Corbett should reveal true intent on Chester Upland
Philadelphia Inquirer Editorial SUNDAY, AUGUST 26, 2012
If the latest attempt by the state Department of Education to rescue the ailing Chester Upland School District sounds familiar, there’s a reason for that.
The state has been there, done that, and failed miserably. Now it wants another crack at running the Delaware County district. Please, find a better idea to give these children the adequate education they are entitled to.  For 16 of the last 18 years, the district has been operated by several state entities. Yet, it remains one of the worst in the state, not only failing another generation academically, but also unable to get its finances in order.

Posted: Sat, Aug. 25, 2012, 3:01 AM
Chester Upland board votes to work with school choice leader
By Dan Hardy Inquirer Staff Writer
The Chester Upland school board voted unanimously Thursday night to work with state-appointed Chief Recovery Officer Joe Watkins in crafting a recovery plan for the financially distressed Delaware County district.
Watkins was selected as chief recovery officer this month by Pennsylvania Education Secretary Ron Tomalis under new legislation that gives Watkins broad power to recommend closing schools, renegotiating the teachers' contract, making budget cuts, privatizing school management, and turning schools into charters.

Chester Upland board gives thumbs up to financial recovery officer
Published: Thursday, August 23, 2012
Delco Times By JOHN KOPP @DT_JohnKopp
CHESTER — The Chester Upland School Board approved a state-appointed officer charged with developing a financial recovery plan at a special board meeting Thursday.  The board voted, 8-0, to approve Joe Watkins as the district’s chief recovery officer, a position created under the new distressed schools legislation. Watkins, a Philadelphia preacher and analyst for MSNBC, stepped away from his role as chairman of Students First, a school choice advocacy organization, to accept his new role.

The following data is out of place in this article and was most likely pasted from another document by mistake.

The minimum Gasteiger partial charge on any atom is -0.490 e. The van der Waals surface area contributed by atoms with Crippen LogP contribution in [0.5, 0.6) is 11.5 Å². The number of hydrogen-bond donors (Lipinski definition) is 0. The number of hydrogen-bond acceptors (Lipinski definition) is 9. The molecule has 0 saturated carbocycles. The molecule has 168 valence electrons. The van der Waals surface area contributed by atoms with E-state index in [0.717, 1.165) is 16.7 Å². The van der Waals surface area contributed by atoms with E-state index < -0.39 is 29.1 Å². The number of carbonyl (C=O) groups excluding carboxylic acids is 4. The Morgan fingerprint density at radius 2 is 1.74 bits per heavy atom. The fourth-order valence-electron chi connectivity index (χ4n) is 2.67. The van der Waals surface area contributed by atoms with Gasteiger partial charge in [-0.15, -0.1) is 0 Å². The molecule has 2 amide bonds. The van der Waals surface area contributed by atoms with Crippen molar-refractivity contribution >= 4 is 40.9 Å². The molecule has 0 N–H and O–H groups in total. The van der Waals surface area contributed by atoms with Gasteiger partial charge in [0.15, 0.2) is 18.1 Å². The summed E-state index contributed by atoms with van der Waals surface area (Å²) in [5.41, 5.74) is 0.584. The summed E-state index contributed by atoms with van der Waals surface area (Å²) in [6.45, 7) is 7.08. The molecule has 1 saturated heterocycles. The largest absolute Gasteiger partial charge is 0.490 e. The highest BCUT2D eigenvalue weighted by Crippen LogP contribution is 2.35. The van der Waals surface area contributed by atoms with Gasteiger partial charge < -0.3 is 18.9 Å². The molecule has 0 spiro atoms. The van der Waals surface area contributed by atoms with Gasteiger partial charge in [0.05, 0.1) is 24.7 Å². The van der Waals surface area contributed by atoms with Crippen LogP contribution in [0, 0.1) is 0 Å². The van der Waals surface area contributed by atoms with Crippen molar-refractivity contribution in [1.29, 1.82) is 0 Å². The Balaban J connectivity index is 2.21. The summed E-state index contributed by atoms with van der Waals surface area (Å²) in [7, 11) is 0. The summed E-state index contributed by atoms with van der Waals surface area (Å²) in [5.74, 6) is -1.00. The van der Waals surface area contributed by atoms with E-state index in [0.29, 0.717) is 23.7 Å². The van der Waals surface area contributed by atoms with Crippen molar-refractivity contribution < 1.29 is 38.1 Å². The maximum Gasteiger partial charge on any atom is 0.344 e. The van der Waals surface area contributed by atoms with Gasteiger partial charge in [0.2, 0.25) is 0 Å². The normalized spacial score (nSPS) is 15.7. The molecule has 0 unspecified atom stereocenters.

Governor Corbett’s Privatization Agenda in Pennsylvania

Diane Ravitch’s Blog August 23, 2012
The Governor appointed a prominent advocate for vouchers and charters to a position that puts him in complete control of the district and its future. Ironically, the “recovery officer” has been a consultant to the charter school in the district that takes away 1/3 of the district’s stressed budget. The charter school is owned by the governor’s biggest campaign contributor. The charter school owner collects $16 million each year as a management fee.  So many interesting coincidences!

Update August 23, 2012

Posted: Thu, Aug. 23, 2012, 3:01 AM
Joe Watkins: Concerns over school choice advocate taking charge of Chester's struggling schools
BY WILL BUNCH Philadelphia Daily News Staff Writer
IT MIGHT HAVE once seemed unthinkable: Handing the keys to a large, troubled public-school district over to a high-profile advocate for increasing privatization, including vouchers and for-profit private schools.  But activists said that last Friday's surprise announcement that Gov. Corbett had named the Rev. Joe Watkins - an MSNBC pundit who headed the Students First PAC, the pro-voucher group that's dumped millions of campaign dollars on Corbett and other pols - as chief recovery officer to run the Chester Upland schools in Delaware County marks a tipping point.

Joe Watkins: What Will Happen to Chester Upland?

Diane Ravitch’s Blog August 21, 2012
Sometimes something happens that is so astonishing, so breathtaking, and simultaneously so disturbing that I don’t know how to characterize it.

“Talk about putting the fox in charge of the henhouse”
Joe Watkins: Taking the Public out of Public Education
Yinzercation Blog — AUGUST 22, 2012